because everything there was to be done had already been done or was being done by somebody else. Moominmamma understands her husband’s problem, observing,
Strange that people can be sad, and even angry because life is too easy. In their new home she understands that it will be Moominpappa’s role to provide for and protect the family.
There is certainly much that could be discussed about the gender roles within the book that children – from the period the book was first published – would not have noticed. I think it’s unlikely young children today will question them, either, but adult readers will twig that something is happening here. Moominmamma feels like a traditional acquiescent wife, willing to defer to her husband over this life-changing decision. Her decision is that the move is
proper and she prepares for the journey with equanimity. Yet to focus entirely on this aspect of the novel would be to misrepresent its wider appeal. Partly, this is because the gender roles become somewhat fluid once the family reach Moominpappa’s island (his by right of desire, if nothing else). Tove Jansson’s Momin family are traditionally structured, but on the island Moominpappa is shown to be mostly ineffectual. He can’t start the lighthouse, his attempt to build a breakwater is thwarted by a storm, his pretence at knowledge is quickly eroded and he dithers, spending his time on projects that have little practical purpose. Even when he captures fish, his efforts become so obsessive that Moominmamma risks hurting his feelings to hint that he should stop. Meanwhile, Moominmamma sets about turning the dingy lighthouse into a home. She cuts wood for the fire. She indulges herself in a wall mural of her garden from Moominvalley. At times, she is even capable of entering the painting while ever it soothes her aching homesickness, disappearing from her family, even before their eyes. In these ways, Moominmamma is both useful and independent.
Moominpappa, meanwhile, spends his time in scientific investigations of the island. He represents the patriarchal tradition of cataloguing and taming nature. He wishes to borrow Moominmamma’s paint to paint lines on the rocks to understand the behaviour of the tides. He trawls a
bottomless tidal pool at the end of the island, first in hope of finding treasure, and later in his desire to understand the sea. He has an old calendar upon which he attempts to keep time. He has an exercise book in which he writes his observations. But his conclusions are charming yet ill-informed, at least from a scientific point of view.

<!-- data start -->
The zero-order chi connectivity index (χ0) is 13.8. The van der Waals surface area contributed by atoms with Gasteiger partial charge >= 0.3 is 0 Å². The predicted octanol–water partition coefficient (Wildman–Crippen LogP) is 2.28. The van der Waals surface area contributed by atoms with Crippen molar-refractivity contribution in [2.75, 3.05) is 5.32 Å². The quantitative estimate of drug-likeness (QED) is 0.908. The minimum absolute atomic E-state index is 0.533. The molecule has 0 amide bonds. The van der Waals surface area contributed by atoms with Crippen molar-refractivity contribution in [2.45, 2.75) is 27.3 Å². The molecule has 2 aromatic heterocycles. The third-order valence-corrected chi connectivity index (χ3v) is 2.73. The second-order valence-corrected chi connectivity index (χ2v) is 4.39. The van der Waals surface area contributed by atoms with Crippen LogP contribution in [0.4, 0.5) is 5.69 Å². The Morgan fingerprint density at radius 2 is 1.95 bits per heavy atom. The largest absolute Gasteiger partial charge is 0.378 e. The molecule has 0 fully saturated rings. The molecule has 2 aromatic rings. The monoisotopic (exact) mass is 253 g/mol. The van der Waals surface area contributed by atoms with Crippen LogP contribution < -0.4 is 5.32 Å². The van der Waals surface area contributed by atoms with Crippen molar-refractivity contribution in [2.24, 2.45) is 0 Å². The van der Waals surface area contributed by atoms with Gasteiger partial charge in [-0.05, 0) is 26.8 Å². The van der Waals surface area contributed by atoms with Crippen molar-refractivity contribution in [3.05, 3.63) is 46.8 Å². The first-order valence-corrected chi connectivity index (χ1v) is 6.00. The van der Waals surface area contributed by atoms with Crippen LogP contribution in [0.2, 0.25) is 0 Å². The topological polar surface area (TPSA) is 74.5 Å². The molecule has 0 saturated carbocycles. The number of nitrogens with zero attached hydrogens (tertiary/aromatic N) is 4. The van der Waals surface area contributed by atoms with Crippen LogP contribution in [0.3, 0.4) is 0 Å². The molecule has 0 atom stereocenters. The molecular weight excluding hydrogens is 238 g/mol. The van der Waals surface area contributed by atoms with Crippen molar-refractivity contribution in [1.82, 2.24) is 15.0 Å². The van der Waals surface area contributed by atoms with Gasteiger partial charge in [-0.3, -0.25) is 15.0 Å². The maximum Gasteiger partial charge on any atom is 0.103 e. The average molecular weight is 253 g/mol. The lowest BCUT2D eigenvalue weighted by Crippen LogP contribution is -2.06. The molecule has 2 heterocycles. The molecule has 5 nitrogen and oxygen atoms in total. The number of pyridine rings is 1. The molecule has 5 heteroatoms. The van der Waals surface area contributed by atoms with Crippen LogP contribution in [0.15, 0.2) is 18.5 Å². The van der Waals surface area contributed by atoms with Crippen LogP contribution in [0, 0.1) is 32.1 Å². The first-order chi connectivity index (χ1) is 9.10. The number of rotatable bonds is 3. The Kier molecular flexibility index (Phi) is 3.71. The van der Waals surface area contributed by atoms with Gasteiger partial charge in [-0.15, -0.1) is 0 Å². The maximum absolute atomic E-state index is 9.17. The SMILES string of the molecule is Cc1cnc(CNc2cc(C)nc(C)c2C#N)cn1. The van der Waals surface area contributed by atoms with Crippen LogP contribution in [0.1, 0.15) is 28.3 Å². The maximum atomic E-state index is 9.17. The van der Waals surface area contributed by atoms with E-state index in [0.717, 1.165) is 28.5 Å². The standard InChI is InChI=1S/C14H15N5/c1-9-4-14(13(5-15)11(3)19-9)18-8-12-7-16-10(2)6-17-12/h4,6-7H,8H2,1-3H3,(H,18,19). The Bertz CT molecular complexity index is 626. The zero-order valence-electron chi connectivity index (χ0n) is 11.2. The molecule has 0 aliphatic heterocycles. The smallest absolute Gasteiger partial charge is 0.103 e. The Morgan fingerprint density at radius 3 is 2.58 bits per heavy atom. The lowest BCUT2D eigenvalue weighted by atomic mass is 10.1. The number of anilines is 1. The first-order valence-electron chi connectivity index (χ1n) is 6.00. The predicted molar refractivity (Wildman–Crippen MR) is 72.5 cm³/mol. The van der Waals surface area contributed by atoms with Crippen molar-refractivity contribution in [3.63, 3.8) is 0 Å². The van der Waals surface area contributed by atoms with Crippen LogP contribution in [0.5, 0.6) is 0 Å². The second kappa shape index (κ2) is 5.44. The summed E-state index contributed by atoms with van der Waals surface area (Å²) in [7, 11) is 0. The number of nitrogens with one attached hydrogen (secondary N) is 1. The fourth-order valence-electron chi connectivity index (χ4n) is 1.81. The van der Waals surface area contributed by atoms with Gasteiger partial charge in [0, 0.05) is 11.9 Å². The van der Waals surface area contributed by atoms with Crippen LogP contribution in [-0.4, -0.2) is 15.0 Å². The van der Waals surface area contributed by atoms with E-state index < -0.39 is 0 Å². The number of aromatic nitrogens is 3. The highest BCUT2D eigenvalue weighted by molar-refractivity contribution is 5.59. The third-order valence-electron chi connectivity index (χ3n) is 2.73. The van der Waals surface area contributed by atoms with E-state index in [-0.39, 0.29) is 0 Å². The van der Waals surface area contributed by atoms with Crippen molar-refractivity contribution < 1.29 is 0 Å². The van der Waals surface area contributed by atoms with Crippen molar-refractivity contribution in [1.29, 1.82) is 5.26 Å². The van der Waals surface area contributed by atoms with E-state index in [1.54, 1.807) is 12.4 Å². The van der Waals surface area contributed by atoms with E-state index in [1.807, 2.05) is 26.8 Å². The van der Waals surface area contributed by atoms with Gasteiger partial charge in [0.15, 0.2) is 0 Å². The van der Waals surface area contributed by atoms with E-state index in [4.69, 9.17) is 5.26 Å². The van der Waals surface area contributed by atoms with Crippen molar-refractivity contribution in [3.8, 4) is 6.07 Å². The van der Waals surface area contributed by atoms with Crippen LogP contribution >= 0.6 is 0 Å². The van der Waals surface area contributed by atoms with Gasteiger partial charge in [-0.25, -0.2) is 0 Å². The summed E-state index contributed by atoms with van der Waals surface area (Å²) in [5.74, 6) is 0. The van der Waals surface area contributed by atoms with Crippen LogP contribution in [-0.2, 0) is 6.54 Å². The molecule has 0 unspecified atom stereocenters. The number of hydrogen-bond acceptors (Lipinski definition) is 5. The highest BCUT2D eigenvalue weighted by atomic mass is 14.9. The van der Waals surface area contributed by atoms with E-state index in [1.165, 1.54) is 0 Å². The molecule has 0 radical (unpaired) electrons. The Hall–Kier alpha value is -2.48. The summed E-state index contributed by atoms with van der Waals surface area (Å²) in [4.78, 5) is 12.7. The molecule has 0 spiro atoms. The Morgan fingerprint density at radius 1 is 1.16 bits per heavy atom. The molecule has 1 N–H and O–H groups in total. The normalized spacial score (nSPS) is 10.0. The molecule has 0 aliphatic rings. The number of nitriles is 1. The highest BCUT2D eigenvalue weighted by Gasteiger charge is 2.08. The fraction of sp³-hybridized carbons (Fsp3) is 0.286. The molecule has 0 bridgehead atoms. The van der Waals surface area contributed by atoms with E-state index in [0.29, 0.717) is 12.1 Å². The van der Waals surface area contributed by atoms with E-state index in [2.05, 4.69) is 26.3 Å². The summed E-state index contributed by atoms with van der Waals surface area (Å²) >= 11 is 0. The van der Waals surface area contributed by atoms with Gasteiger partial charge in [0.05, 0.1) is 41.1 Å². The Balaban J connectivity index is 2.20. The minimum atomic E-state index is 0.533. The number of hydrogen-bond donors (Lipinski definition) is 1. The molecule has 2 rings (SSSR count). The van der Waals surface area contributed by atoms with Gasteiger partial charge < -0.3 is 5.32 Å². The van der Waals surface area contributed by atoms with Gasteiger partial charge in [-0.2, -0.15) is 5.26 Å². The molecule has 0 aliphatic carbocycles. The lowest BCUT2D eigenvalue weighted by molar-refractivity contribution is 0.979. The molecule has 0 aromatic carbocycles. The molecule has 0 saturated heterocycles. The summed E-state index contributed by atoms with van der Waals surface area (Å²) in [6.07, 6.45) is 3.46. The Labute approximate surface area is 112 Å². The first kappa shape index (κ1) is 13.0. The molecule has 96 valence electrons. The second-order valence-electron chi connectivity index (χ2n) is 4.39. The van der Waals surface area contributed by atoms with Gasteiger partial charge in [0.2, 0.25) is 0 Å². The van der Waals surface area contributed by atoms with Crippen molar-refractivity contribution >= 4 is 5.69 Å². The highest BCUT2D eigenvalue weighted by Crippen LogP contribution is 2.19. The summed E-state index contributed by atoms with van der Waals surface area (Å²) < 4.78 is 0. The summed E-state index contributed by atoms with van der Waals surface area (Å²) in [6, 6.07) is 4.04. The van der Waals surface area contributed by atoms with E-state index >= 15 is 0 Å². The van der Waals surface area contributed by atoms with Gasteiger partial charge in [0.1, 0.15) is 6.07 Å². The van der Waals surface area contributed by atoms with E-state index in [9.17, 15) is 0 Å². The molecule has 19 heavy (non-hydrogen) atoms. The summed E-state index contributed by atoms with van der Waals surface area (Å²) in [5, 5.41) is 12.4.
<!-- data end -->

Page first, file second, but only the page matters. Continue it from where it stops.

Moomintroll, meanwhile, sets about discovering the island on his own terms. He finds a tiny horseshoe which he reasons must belong to a seahorse; an entirely reasonable conclusion in Jansson’s fantasy. Moomintroll meets the seahorses and then subsequently waits night after night for each new encounter when they come to frolic in the waves and dance along the beach. He proposes moving into a glade hidden by a thicket, and his mother and father, progressive and trusting parents, allow him. Each night he also awaits the Groke who draws closer and closer to his hurricane lamp, crying a mournful dirge from her lonely, cold world. In his own way, Moomintroll grows in knowledge and experience on the island, and begins to understand the limitations of his father.
Moominpappa at Sea is not a typical children’s book; not the sort of thing one might expect to be published now, I think. At the heart of Moominpappa’s dissatisfaction is an existential crisis about life and meaning. His dissatisfaction arises from a need for purpose, but Moominpappa cannot fulfil purpose in quotidian routine. He deliberately casts his family away from the life they have led and the valley Jansson’s readers may be familiar with. Instead, his new theatre is the island and the sea, neither of which he fully understands, both of which become surrogates for a search for meaning and an understanding of life. As he trawls the depth of the rockpool he thinks that
if he could only get everything up he would understand the sea, everything would fall into place. He would fit in, too. He says of the sea, as he might of life itself,
I want to know if the sea is really obstinate, or whether it obeys. Later, he laments,
There’s just no rhyme or reason to it. And if there is, it’s more than I can understand.
It’s these themes that made the book so enthralling and haunting for me as a child reader. Jansson’s work suggests a larger world, not necessarily made for children. There is danger. There is mystery. There is beauty. There is solitude, quiet and time for contemplation and growth. And unlike many children’s books, Jansson’s protagonist is a father, even though Moomintroll is there for the younger audience. His concerns are adult concerns and their presence in Jansson’s oeuvre suggests a more troubling and complex world than many of her young readers might previously have experienced. Reading this book left me open to wonder. It is a book that is potentially formative, not just entertaining.